Maksim Kabakou - Fotolia
Supply chains are now a fundamental element to the operations of many organisations, as they are not only responsible for the flow of goods and services, but the flow of information too. The ever-increasing reliance on supply chains, combined with the limited control and visibility over the security practices of suppliers, makes the supply chain an ideal target for cyber criminals who want to disrupt and profit from their attacks.
The interdependencies of the supply chain means that attackers can impact up to 10 times as many organisations compared with previous siloed attempts. Targeting key suppliers with connections into many different organisations means that attackers can compromise information at high scale, with relatively low effort.
Organisations need to get on the front foot to counteract the surge in supply chain attacks. Looking at increased automation and improving transparency with their supply chains will help to advance their understanding of supply chain security, allowing them to work with the suppliers to enhance secure practices.
The ever-increasing complexity and scale of supply chains will soon result in some level of automation becoming a necessity. As more and more information is shared across the supply chain, it is nearly impossible to process and keep track of data without the help of technology. The automated functionalities of a supplier assessment tool can help to increase the accuracy, efficiency and transparency of the supply chain, all of which will help to strengthen security.
Automation helps to increase efficiency within supply chain management by reducing the time spent on repetitive and time-consuming tasks. For example, sending out assessment requests or reminders individually to suppliers is a necessary, but at times tedious task. The use of a supplier assessment tool can be utilised to simplify and automate this task by grouping together suppliers based on risk and sending out assessments designed for their risk level at the appropriate frequency.
To achieve the most accurate and reliable profile of a supplier’s security posture, continuous monitoring is required, which is only realistically achievable when automation is incorporated. There are a number of different methods available for continuous monitoring, which include but are not limited to: security ratings, supplier self-assessments and security certifications.
The greatest value from continuous monitoring is extracted from the outputs produced. Most assessment tools will present the findings in a dashboard that provides a visual representation of the security of suppliers, helping to increase the visibility of the status of the supply chain by providing the results in an easy-to-comprehend format.
Lack of visibility into the supply chain was regarded as the biggest barrier to effective supplier cyber risk management, according to a survey conducted by the UK government. Incorporating supplier assessment tools into the supply chain management process can help to achieve greater levels of visibility. This is because the technology can store, process and analyse a large quantity of data much more quickly.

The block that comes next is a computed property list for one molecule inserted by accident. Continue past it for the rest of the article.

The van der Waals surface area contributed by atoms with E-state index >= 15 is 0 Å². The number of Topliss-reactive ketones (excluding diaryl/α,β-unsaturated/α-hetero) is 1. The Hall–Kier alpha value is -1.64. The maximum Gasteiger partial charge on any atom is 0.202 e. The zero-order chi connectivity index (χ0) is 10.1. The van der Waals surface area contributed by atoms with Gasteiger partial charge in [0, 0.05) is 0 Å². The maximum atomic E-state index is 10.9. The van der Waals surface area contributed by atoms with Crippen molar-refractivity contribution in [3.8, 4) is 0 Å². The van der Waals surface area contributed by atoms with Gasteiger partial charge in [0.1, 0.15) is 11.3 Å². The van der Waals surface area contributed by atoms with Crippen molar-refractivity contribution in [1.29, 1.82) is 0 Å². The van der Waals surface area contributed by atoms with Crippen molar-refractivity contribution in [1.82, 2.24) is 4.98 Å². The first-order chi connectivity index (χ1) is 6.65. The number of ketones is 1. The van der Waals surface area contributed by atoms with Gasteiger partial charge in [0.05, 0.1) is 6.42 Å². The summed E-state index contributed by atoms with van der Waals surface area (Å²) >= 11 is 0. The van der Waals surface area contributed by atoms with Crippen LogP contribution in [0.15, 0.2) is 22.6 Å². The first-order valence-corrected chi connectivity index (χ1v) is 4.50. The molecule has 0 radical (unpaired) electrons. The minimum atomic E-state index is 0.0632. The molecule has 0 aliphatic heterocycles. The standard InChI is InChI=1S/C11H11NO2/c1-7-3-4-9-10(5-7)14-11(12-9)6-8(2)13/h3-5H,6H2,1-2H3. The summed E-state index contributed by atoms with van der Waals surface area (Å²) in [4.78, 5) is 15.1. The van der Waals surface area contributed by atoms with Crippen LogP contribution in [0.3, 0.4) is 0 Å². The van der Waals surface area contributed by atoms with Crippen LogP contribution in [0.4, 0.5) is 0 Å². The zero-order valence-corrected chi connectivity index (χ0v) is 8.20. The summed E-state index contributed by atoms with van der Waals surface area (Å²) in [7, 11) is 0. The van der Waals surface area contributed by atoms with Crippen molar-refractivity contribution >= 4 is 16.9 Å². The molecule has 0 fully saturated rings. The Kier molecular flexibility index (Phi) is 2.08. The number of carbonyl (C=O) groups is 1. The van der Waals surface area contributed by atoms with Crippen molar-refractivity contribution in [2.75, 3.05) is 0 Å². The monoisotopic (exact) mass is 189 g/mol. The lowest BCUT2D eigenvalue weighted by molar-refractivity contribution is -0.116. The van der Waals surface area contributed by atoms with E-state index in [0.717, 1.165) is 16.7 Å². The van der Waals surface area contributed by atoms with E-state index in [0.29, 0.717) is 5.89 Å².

The use of technology during the evaluation stage of the process has the potential to identify trends or anomalies that may previously have gone unnoticed. Increasing the level of visibility enables organisations to be better prepared and ready to respond to supply chain threats.
As well as improving internal visibility of operations, it is also important to be transparent with external suppliers. Being honest with suppliers about security needs and expectations during the initial stages of procurement, and encouraging them to do the same, will help to build stronger relationships and strengthen security. Establishing a security baseline and incorporating security requirements into the contract will help to establish a precedent for the entirety of the supply chain lifecycle.
Although it may seem counter-intuitive to be transparent with the wider public when a security breach occurs in the supply chain, it can be used as an opportunity to showcase good security practice and set an industry precedent. It is no longer a case of if, but when a supply chain attack will occur, so it is better to be prepared and proactive with a response plan for when it inevitably happens.
Being honest when an attack occurs and using it as an opportunity to share what you have done to mitigate it can have a positive effect on public perception and may even help to stop the attack rippling through other organisations.
While technology will play a crucial role in improving security within supply chains, it is important not to forget about the continued human involvement in the future of supply chain management. It is the workforce behind the technology that can extract, make use of, and communicate what the technology provides. Getting the right balance between people, processes and technology can help to detangle the complexities of the supply chain and create better security practices.
Read more from the June Think Tank series
- A recent ISACA study found myriad factors that give good reason to be concerned about supply chain security. Cyber adviser Brian Fletcher recommends three areas to zero in on.
- Your security model shouldn’t fall apart just because a part of your business, or a partner, has weak security. This is why information-centric security is a must.
- When it comes to supply chain security, there are some core things you should be doing – but remember, the devil is in the detail.
- In a highly connected world, managing the supply chain landscape requires an adaptation of the ‘traditional’ approach to managing cyber risk.